Knowledge Management in Healthcare

Knowledge Management in Healthcare

Christo El Morr (York University, Canada) and Julien Subercaze (Université de Lyon, France)
DOI: 10.4018/978-1-61520-670-4.ch023
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Abstract

While knowledge management (KM) is becoming an established discipline with many applications and techniques, its adoption in health care has been challenging. Though, the health care sector relies heavily on knowledge and evidence based medicine is expected to be implemented in daily health care activities; besides, delivery of care replies on cooperation of several partners that need to exchange their knowledge in order to provide quality of care. In public health decision is mainly based on data and a shift is needed towards evidence based decision making. It is obvious that health care can profit from many advantages that KM can provide. Nevertheless, several challenges are ahead, some are proper to KM and other particular to the health care field. This chapter will overview KM, its methods and techniques, and provide and insight into health care current challenges and needs, discuss applications of KM in health care and provide some future perspectives for KM in health care.
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Introduction

In service base companies, knowledge is a central intangible asset; knowledge management deals with the creation, use, reuse, dissemination of Knowledge. Knowledge Management (KM) became a discipline during the 80’s, and the growing role of information technologies enabled the development of efficient KM tools using databases and collaborative software.

As an interdisciplinary discipline, KM regroups concepts from Information Technology Management, Philosophy, Cognitive Sciences, and Organization Studies. The result is the existence of several schools and approaches in the practice of KM.

Health care delivery relies heavily on knowledge and evidence based medicine; besides, delivery of care replies on cooperation of several partners that need to exchange their knowledge in order to provide quality of care. This is particularly true in clinical setup, but also in public health where the decision making is mainly based on data and evidence generated by knowledge. In health care, KM is being developed mainly in the domain of electronic health record management and health organization management; in this context, previous researches in the business domain have been adapted and applied to the Healthcare Knowledge Management. But Health care KM raises different challenges and issues due to the own nature its Knowledge.

This chapter is organized in two parts; in the first part we will overview the knowledge management domain, beginning with several definitions of KM and a brief history. We will also discuss the different models and frameworks used in KM, introduce different techniques their advantages and drawbacks; and then discuss KM hardware requirements. In the second part we will look into health care knowledge management providing an overview of its applications, the advantages they provide and the challenges they face; then we will end with a discussion of health care knowledge management perspectives.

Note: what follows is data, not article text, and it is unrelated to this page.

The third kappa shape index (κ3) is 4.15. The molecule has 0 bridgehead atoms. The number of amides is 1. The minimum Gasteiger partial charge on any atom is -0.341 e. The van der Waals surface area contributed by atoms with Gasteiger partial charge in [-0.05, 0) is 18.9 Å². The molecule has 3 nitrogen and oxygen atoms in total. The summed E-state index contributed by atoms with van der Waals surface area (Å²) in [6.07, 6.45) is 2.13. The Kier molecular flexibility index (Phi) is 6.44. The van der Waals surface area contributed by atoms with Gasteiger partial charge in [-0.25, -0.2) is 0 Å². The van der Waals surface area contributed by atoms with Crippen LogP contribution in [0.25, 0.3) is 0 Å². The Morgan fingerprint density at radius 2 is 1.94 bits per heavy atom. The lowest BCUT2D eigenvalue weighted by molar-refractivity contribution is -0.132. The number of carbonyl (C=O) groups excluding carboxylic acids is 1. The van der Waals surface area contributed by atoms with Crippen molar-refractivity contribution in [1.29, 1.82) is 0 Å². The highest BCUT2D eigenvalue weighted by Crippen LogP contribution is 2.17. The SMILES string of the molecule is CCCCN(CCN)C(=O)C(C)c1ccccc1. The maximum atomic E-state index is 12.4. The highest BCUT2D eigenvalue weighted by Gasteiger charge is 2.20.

Key Terms in this Chapter

E-Health: E-health is a term that encompasses diverse applications in medicine and health including Picture Archiving and Communication Systems, Electronic Health Records, Telemedicine, etc. E-health involves the use of a technology to enable health care delivery using electronic means.

Evidence Based Medicine: Evidence based medicine aims to apply knowledge/evidence generated by research following the scientific method to medical practice.

Rules Engine: A system that support rule based inferences. A set of rules is used to infer knowledge based on prior knowledge.

Decision Support Systems (DSS): Computer based systems that support decision making processes based on a knowledge base. Different types of DSS exist, such as: model-driven, communication-driven, data-driven, etc.

Knowledge Management: The management (strategies, processes) used to capture, value, identify, and enhance the intellectual assets of an organization.

Public Health: Public health is a discipline that is concerned with the health of the population in a country. Traditionally, it uses data analysis tools in order to assess population health, track threats to it (e.g. epidemics), and design measures to protect it. Disease prevention, smoking cessation programs, flu management, are all part of public health strategies.

Knowledge Transfer: Knowledge Transfer is a field of research concerned with finding practical ways to transfer knowledge between the knowledge producers and knowledge consumers/users; for example, transferring knowledge generated in academia to society (e.g. decision makers, companies, non-governmental organizations).

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